Like weight watchers, a Bible study group needs a common discipline – a set of goals and
agreements that everyone is committed to. Instead of a weight problem these disciplines
are designed to work on spiritual growth. A study group is not for people who have it
all together. It is for people who know they do not have it all together. For people
who are struggling to make Jesus Christ the Lord of their lives, and readily admit
that they cannot make it alone.

These disciplines form the basis for life together in the group. At the beginning of
each season the group renews the covenant. Anyone who feels they cannot agree to the
minimum disciplines is allowed to get out – with honor. These five disciplines are:

1. Attendance:

This first discipline is basic to all the others. To give priority to the
meetings means that you will be present unless an emergency comes up. If an emergency
does come up, you will call someone in the group and tell this person why you cannot
be there.

To safeguard the group from feeling tied down to this discipline, the covenant
provides for an "exit" at the end of each season – with honor. If you feel that
you have other more pressing matters than the group meetings, you can drop out for
a season and come back when your schedule eases up.

2. Participation:

The purpose of a group is to become a group – to become a spiritual faith
community. It is only as we "tell our story" that people can identify with us.
Reach out. Care. Experience what the New Testament calls "koinonia" – oneness
in the common bond of our faith journey and struggles.

This is why the second discipline is so important. To agree to be in a group is
to agree to participate – to open up your life, your story, your struggles – and
let the group be a part of this story.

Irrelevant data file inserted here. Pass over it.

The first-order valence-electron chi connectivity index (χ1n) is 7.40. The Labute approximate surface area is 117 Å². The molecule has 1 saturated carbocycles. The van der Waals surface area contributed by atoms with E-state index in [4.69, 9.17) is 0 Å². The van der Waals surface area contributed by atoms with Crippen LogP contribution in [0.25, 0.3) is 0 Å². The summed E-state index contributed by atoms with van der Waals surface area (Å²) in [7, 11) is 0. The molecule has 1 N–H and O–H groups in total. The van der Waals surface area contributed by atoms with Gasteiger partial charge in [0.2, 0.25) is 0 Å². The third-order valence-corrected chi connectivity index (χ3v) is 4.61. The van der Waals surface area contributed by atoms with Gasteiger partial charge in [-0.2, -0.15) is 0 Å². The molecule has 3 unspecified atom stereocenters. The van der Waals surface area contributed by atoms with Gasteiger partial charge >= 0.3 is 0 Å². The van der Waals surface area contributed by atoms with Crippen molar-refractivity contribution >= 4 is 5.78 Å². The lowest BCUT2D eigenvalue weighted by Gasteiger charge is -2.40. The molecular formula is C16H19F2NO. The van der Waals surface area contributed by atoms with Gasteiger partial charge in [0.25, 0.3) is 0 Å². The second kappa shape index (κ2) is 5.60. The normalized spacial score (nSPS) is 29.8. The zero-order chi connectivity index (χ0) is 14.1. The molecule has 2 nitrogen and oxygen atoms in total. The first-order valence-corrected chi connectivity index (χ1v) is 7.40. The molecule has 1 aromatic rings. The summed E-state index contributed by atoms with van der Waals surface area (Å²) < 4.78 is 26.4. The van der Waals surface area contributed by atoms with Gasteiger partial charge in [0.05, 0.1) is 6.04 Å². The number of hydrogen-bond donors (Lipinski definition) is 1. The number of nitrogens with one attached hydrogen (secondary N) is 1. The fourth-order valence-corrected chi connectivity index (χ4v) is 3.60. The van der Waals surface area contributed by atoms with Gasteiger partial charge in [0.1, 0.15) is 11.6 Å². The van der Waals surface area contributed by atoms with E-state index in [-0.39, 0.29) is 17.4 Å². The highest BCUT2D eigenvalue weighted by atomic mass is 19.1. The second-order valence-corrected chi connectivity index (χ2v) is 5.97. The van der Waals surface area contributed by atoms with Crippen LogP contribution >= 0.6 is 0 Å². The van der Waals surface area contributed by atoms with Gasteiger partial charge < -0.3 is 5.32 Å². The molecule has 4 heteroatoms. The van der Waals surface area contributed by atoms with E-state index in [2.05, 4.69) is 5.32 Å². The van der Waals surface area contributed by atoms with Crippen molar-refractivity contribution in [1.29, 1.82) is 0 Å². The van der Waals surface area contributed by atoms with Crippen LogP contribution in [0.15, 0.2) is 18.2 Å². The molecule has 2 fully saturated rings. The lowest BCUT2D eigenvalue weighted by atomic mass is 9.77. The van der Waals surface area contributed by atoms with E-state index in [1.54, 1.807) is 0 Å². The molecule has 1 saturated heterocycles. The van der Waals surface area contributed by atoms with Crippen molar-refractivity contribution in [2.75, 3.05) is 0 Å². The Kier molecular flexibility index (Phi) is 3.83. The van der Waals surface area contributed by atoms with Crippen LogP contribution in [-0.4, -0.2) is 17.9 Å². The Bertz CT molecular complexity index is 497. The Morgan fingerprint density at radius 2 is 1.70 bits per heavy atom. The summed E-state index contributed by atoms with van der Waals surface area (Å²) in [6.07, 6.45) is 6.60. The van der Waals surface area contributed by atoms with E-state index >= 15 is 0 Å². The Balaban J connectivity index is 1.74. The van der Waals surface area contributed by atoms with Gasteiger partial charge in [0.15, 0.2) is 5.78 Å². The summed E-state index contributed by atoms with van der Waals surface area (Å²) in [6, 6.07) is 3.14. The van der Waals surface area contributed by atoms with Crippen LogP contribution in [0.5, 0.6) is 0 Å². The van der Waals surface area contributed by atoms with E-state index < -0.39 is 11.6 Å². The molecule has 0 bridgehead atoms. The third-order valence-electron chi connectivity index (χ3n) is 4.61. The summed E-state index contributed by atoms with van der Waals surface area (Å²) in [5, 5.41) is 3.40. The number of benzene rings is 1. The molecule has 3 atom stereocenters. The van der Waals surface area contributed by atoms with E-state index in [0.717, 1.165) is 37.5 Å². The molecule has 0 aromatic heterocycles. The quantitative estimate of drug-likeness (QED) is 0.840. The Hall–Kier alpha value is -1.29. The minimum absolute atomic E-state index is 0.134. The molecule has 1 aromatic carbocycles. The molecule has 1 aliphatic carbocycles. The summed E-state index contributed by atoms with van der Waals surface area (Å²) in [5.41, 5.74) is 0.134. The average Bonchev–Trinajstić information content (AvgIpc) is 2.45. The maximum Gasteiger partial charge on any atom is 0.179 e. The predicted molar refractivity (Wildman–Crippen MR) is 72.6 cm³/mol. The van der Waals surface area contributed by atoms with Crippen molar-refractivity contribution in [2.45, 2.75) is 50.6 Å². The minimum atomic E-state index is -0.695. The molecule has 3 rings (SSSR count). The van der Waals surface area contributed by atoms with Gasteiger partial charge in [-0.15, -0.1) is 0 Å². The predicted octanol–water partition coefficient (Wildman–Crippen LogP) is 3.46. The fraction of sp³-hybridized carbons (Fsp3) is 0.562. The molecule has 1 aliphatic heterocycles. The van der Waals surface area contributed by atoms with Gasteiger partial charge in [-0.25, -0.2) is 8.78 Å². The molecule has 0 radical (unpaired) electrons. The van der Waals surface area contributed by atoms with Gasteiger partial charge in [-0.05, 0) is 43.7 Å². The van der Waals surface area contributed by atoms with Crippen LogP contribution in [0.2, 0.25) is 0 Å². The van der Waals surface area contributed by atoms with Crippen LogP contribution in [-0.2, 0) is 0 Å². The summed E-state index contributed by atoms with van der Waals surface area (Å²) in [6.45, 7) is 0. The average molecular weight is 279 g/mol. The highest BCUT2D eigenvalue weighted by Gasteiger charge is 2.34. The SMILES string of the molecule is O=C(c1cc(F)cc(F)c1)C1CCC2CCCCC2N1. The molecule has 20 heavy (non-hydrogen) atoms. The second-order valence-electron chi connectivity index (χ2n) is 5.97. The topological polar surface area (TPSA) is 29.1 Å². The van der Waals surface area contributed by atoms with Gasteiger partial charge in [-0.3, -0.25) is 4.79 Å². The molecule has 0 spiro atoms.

3. Confidentiality:

This is not a therapy group, but information will be shared from time to time
that should not be repeated outside the group.

The biggest drawback to sharing in a study group is the fear that someone in
the group will "blab" what you said around the church. The person may be harmed.
The group may be harmed because it will cease to be a place where you can come
with your problems.

4. Accountability:

At the close of every session, an opportunity is given to share new goals
you want to set for your life. When you state a new goal and ask the others in
the group to support you in this goal, you are giving permission to the group to
hold you accountable.

This discipline does not apply to needs that you have not shared. For instance,
a person does not have the right to ask you, "How are you doing with your wife,"
if you have not shared this as a problem. Accountability is not prying into
your life. Accountability is holding you to the things where you have asked
the group for support.

5. Accessibility:

This is the other side of accountability. Here you give permission to members
of your group to call you when they have a problem – even at 3 o'clock in the
morning. In fact, the 3 o'clock in the morning permission is exactly what is
required if a group is going to be serious about their commitment to one another.